Brief Anesthetic Exposure in Infancy Does Not Affect Test Scores in Adolescence

Researchers found no evidence that a single, relatively brief anesthetic exposure connected to hernia repair in infancy reduced academic performance during adolescence, according to a report published in Anesthesiology.

The study used Danish birth cohorts from 1986-1990 and compared the academic performance of all children who had undergone inguinal hernia repair in infancy to a randomly selected, age-matched population sample. Primary analysis compared average test scores at ninth grade, adjusting for sex, birth weight and paternal and maternal age and education. The study also compared the proportions of children not attaining test scores between the two groups.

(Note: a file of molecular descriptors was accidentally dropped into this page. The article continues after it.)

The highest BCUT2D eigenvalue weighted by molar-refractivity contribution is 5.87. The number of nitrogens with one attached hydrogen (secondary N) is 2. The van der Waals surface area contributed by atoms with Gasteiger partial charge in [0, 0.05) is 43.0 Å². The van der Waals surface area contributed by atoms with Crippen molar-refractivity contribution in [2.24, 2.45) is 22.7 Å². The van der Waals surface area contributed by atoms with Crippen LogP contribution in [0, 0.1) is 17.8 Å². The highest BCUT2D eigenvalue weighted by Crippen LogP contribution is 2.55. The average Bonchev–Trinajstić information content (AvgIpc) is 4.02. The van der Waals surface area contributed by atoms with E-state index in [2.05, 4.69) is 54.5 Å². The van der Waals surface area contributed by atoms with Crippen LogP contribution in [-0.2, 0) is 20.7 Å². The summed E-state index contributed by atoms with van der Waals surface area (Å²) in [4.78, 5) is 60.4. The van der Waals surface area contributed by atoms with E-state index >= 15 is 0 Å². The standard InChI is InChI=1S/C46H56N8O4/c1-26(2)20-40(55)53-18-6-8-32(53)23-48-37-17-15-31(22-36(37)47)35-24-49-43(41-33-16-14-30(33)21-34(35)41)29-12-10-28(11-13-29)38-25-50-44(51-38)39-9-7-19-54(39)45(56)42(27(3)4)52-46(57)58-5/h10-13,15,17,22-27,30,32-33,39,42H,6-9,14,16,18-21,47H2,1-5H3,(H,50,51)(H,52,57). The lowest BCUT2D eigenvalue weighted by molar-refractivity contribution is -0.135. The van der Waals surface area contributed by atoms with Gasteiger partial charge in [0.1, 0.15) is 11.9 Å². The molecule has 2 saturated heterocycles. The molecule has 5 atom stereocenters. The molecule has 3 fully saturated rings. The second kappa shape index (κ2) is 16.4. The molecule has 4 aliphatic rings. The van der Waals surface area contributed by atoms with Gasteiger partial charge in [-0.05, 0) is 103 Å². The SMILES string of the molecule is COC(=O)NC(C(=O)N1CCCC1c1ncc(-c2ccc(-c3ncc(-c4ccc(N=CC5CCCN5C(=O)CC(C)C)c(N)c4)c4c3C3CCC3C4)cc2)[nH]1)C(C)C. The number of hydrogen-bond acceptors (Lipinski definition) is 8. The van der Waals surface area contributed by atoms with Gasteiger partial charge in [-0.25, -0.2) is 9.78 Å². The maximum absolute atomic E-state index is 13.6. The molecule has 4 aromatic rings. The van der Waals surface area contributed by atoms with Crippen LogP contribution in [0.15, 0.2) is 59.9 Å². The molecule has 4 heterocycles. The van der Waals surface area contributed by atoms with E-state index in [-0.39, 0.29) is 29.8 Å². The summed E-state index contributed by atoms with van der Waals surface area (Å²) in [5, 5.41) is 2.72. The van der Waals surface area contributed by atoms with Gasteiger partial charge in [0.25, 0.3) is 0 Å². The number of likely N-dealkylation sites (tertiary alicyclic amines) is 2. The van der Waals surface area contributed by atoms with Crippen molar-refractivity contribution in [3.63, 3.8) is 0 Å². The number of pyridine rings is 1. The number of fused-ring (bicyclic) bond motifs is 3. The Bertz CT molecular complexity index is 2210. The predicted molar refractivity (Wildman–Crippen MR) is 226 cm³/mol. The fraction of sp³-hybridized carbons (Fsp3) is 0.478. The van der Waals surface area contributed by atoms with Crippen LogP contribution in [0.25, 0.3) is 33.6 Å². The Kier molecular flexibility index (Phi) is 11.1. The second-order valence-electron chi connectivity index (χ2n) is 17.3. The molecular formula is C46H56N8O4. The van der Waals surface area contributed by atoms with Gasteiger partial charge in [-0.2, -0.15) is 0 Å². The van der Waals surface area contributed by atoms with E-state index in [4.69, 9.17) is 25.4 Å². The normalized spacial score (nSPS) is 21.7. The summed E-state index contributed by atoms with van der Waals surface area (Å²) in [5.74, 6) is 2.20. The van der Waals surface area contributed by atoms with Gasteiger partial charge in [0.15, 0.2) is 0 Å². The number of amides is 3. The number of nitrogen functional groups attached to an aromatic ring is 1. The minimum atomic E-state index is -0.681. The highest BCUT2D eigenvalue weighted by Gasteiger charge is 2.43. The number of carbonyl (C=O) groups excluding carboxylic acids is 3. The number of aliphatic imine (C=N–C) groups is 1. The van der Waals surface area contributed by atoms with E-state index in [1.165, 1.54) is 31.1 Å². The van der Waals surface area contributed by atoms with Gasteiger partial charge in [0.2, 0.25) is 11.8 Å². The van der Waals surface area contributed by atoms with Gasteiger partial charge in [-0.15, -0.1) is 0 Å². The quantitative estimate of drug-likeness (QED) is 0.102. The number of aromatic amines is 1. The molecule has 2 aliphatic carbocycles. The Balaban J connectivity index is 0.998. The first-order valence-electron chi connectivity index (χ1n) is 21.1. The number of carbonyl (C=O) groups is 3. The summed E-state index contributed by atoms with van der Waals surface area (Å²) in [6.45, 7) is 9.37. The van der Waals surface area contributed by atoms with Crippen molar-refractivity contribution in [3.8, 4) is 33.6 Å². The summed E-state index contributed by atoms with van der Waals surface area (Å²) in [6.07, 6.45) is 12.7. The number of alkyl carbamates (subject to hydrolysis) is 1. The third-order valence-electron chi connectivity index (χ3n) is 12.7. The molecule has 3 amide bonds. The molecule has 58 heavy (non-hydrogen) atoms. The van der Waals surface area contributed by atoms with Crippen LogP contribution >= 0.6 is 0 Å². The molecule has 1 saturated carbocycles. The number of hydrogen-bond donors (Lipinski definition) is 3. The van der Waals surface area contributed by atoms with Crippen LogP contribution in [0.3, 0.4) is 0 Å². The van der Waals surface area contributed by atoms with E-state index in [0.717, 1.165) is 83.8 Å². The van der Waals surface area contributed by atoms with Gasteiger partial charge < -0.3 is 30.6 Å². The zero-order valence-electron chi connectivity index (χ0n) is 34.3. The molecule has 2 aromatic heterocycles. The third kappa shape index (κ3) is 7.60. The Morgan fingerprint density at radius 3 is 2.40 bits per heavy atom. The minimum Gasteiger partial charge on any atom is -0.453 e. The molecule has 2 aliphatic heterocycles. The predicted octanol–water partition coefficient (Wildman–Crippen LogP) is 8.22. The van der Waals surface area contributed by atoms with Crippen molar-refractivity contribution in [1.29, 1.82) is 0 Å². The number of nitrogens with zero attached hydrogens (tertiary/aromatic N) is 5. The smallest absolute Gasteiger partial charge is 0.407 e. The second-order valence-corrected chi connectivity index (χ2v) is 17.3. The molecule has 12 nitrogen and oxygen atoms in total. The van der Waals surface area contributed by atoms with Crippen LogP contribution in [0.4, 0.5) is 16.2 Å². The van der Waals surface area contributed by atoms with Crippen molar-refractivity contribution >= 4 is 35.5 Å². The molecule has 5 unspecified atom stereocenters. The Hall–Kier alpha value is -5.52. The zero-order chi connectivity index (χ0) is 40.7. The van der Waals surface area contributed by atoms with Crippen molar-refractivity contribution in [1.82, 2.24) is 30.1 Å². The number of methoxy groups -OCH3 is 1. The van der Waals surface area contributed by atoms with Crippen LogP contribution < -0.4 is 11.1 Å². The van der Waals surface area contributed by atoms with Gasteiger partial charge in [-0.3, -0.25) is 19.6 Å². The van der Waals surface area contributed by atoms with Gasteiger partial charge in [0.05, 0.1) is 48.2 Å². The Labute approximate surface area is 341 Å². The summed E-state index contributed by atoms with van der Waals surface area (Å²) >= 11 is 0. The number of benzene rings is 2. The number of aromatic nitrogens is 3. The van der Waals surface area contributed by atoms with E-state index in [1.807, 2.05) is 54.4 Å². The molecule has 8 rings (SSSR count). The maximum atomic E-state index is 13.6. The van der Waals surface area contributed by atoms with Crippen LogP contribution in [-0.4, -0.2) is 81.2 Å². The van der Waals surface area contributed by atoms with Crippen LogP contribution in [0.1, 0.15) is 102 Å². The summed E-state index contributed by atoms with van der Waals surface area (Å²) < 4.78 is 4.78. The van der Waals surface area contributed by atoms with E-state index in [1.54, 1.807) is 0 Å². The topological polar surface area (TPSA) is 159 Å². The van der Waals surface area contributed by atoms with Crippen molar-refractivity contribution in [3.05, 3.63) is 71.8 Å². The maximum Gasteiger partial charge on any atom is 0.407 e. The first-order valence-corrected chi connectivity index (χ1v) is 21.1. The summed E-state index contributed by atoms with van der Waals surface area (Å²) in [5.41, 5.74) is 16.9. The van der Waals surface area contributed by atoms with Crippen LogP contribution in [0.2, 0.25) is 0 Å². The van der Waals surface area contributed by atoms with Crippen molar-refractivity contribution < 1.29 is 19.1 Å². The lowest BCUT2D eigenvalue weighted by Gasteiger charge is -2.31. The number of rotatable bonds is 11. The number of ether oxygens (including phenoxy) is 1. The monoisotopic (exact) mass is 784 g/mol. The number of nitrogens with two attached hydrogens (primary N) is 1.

The researchers found nothing suggesting that the anesthetic exposure related to hernia repair reduced academic performance at 15 or 16 years old. However, the higher test score nonattainment rate among the hernia group could suggest that some of those children are developmentally disadvantaged compared with the background population.

Read the report on anesthetic exposure in Anesthesiology.

Read more on anesthesia:

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